“Well, don’t just stand there girl.” A second figure appeared, stocky and dark like the first, but a woman this time. “Come in. The coffee’s getting cold.” She seized Orla’s hand and dragged her into the light and warmth of what was clearly a working forge.
“Thank you for bringing her, lieutenant,” the first man said behind her. “We promise not to keep her all night.”
“You’d best not, she’s got lessons in the morning. I’ll be back to fetch her in a bit.”
“Yes, yes, as you wish.” The woman stopped towing Orla and turned back to shut the door in Lieutenant Dhori’s face.
The man beside her chuckled and looked Orla up and down, grinning in a most un-Ihran like manner. “Destevan hates fuss,” he explained, as if such a thing was necessary. They were Ihran; they all hated fuss.
The woman, Destevan flicked a dismissive hand at him and rubbed her hands together eagerly. “No matter. Now he has gone, we can do this properly.”
It had been so long since Orla last heard the language of her home that she almost cried.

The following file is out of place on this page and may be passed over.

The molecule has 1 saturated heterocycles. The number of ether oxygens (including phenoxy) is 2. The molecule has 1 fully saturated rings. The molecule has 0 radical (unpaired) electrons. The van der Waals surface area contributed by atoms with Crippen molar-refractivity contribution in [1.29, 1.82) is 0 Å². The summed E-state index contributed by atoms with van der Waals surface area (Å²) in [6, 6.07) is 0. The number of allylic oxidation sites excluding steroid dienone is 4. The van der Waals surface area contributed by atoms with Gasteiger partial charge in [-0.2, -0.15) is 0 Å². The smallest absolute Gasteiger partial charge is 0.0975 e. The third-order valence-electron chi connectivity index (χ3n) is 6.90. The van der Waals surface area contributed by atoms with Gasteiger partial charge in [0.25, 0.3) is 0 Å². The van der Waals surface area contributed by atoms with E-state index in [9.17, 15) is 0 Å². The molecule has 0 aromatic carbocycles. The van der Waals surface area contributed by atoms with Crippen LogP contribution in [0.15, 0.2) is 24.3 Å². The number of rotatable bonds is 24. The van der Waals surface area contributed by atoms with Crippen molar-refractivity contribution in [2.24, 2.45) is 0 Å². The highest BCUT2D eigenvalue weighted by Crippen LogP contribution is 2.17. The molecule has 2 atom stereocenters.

The grin faded from the man’s face. “No, no. No tears. This is a happy time. Come, come sit. We have coffee. Gedanon, pour the coffee!”
It seemed that one Ihran in the room wasn’t above fuss, and Orla had to admit it was quite nice to be ushered to a soft chair close to the fireplace and have a mug of steaming hazelnut coffee pushed into her hands.
It was only after her first sip that she realised she was being watched, not by the two Ihrans she had already encountered, but by three. All were the familiar short, stocky Ihran build, made even broader by their obvious smith crafting, with the ruddy faces of those who worked close to flames on a regular basis. Two of them were sandy-haired and similar enough of features to be closely related, while the other had dark hair and a disconcerting smile.
He was the one who had opened the door and was unnervingly cheerful, even now as he hovered around Orla, making sure all was well. The other two wore matching scowls that made Orla feel completely at home. She’d missed the grumpiness of her homeland.
“Better now?” the dark-haired man asked, holding up a milk jug. “Need more?”